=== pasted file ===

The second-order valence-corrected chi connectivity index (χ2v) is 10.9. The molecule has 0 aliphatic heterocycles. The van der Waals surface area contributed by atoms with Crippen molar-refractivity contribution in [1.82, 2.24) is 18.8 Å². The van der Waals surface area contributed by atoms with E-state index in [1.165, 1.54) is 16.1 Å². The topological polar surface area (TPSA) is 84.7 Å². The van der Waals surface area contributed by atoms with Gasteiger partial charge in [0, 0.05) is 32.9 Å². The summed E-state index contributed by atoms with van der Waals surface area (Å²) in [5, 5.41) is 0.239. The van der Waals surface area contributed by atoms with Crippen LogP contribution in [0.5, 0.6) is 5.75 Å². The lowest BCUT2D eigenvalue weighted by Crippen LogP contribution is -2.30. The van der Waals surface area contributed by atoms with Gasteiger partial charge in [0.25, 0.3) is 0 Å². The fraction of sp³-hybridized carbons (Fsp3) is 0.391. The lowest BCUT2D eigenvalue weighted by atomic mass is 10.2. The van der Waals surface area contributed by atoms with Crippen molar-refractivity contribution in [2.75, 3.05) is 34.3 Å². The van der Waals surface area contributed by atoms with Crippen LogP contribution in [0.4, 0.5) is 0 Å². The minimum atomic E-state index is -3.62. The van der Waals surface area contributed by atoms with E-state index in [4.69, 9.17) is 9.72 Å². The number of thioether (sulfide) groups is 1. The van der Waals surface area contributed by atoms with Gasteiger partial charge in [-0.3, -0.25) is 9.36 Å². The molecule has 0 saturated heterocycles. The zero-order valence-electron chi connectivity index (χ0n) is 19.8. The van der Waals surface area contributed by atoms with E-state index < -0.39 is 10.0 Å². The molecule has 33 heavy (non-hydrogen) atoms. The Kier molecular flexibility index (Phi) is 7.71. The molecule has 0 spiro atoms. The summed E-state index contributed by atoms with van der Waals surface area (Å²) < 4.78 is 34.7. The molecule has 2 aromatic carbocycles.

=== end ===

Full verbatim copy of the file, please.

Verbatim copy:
The second-order valence-corrected chi connectivity index (χ2v) is 10.9. The molecule has 0 aliphatic heterocycles. The van der Waals surface area contributed by atoms with Crippen molar-refractivity contribution in [1.82, 2.24) is 18.8 Å². The van der Waals surface area contributed by atoms with E-state index in [1.165, 1.54) is 16.1 Å². The topological polar surface area (TPSA) is 84.7 Å². The van der Waals surface area contributed by atoms with Gasteiger partial charge in [0, 0.05) is 32.9 Å². The summed E-state index contributed by atoms with van der Waals surface area (Å²) in [5, 5.41) is 0.239. The van der Waals surface area contributed by atoms with Crippen LogP contribution in [0.5, 0.6) is 5.75 Å². The lowest BCUT2D eigenvalue weighted by Crippen LogP contribution is -2.30. The van der Waals surface area contributed by atoms with Gasteiger partial charge in [0.25, 0.3) is 0 Å². The fraction of sp³-hybridized carbons (Fsp3) is 0.391. The lowest BCUT2D eigenvalue weighted by atomic mass is 10.2. The van der Waals surface area contributed by atoms with Crippen molar-refractivity contribution in [2.75, 3.05) is 34.3 Å². The van der Waals surface area contributed by atoms with Crippen LogP contribution in [0.4, 0.5) is 0 Å². The minimum atomic E-state index is -3.62. The van der Waals surface area contributed by atoms with E-state index in [4.69, 9.17) is 9.72 Å². The number of thioether (sulfide) groups is 1. The van der Waals surface area contributed by atoms with Gasteiger partial charge in [-0.3, -0.25) is 9.36 Å². The molecule has 0 saturated heterocycles. The zero-order valence-electron chi connectivity index (χ0n) is 19.8. The van der Waals surface area contributed by atoms with E-state index < -0.39 is 10.0 Å². The molecule has 33 heavy (non-hydrogen) atoms. The Kier molecular flexibility index (Phi) is 7.71. The molecule has 0 spiro atoms. The summed E-state index contributed by atoms with van der Waals surface area (Å²) < 4.78 is 34.7. The molecule has 2 aromatic carbocycles.